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IIS 7.0 site permissions in network share

Hi, I've got a Windows 2008 server I'm using as a front end web server running IIS 7.0. The back end file server has a share with all of the site roots on it. The web server is running the sites with the root being the network share specified as "\\server\share\root_folder". I can get the sites to work, but how do I make them work with databases (Access files) on the file server? How do I allow set permissions to make this work? The web server needs to be able to write the file. I am using "connect as" authentication for the share and have NTFS permissions set for IUSR on those files. The share permissions are set to Everyone - Full Control.  Both machines are on the same domain and the web server is set "connect as" for the authentication with a Domain Admin account (yes, I know. It's just for now).

Thanks!
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Pugglewuggle
Asked:
Pugglewuggle
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3 Solutions
 
dfxdeimosCommented:
Have you propogated DOMAIN\Administrator full control to all files and folder beneath the site root?
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dfxdeimosCommented:
both in share and NTFS permissions.
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PugglewuggleAuthor Commented:
Yes
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dfxdeimosCommented:
And the account that the ApplicationPool in IIS (for the websites in question) are running under an account that is granted access to those shares?
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PugglewuggleAuthor Commented:
I don't really know how the app pool stuff works... (do you have any good sites that describe this?)
What would I be looking for?
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dfxdeimosCommented:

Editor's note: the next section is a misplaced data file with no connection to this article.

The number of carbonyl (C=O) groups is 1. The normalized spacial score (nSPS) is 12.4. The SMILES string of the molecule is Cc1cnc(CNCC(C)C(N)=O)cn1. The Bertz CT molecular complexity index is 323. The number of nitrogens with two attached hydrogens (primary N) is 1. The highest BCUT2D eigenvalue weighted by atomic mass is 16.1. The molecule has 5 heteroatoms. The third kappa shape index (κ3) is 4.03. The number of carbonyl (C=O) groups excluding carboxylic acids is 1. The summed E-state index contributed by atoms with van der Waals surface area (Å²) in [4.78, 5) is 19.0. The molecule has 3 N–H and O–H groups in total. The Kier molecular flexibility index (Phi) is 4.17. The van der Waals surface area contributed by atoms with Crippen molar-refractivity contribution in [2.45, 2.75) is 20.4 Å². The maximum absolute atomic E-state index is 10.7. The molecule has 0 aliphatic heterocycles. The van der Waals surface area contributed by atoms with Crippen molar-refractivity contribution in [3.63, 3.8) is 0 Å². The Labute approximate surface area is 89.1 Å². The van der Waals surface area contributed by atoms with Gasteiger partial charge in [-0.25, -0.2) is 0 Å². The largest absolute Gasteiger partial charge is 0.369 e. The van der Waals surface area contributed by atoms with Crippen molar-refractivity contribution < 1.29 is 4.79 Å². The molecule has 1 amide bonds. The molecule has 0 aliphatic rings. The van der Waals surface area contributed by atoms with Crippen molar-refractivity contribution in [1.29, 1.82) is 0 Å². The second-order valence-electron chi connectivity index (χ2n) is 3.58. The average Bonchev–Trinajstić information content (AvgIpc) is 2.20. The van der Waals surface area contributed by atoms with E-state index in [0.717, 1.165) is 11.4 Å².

Here is an explaination of an Application Pool:

http://faq.oneandone.co.uk/server/ms_windows_servers/miscellaneous/1.html

In IIS 7 you would go Start -> Run -> "inetmgr" Press Enter then you would see an Application Pools section that you could expand. Each Application Pool corresponds (for the most part) to a virtual directory in IIS. In the properties of that application pool you can configure under what account / authority it will run. Depending on which account it runs under it will have different access restrictions (based upon what you grand that particular account).

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PugglewuggleAuthor Commented:
It's in the default app pool. The user is the NetworkService account.
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dfxdeimosCommented:
And you have granted the network service account access to those files?
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PugglewuggleAuthor Commented:
That does not appear to fix the issue. Sorry I didn't post it originally, but the error I'm getting is:

ADODB.Connection error '800a0e7a'
Provider cannot be found. It may not be properly installed.  
I have installed the Office 2007 Data Connectivity Components on the webserver which is the database provider.
http://www.microsoft.com/downloads/details.aspx?FamilyID=7554F536-8C28-4598-9B72-EF94E038C891&displaylang=en
The reason I think this is permissions related is that the exact same code runs on another server with the exact site/IIS/OS configuration except that this server uses remote paths.
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dfxdeimosCommented:
Can you, as a test, copy the content locally and then set the path for the IIS directory to the newly copied files and see if it works?
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PugglewuggleAuthor Commented:
Interesting... I'm still getting the same error... any ideas? I suppose that means the driver isn't working.
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dfxdeimosCommented:
Just to confirm, this is a 32 bit server?
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PugglewuggleAuthor Commented: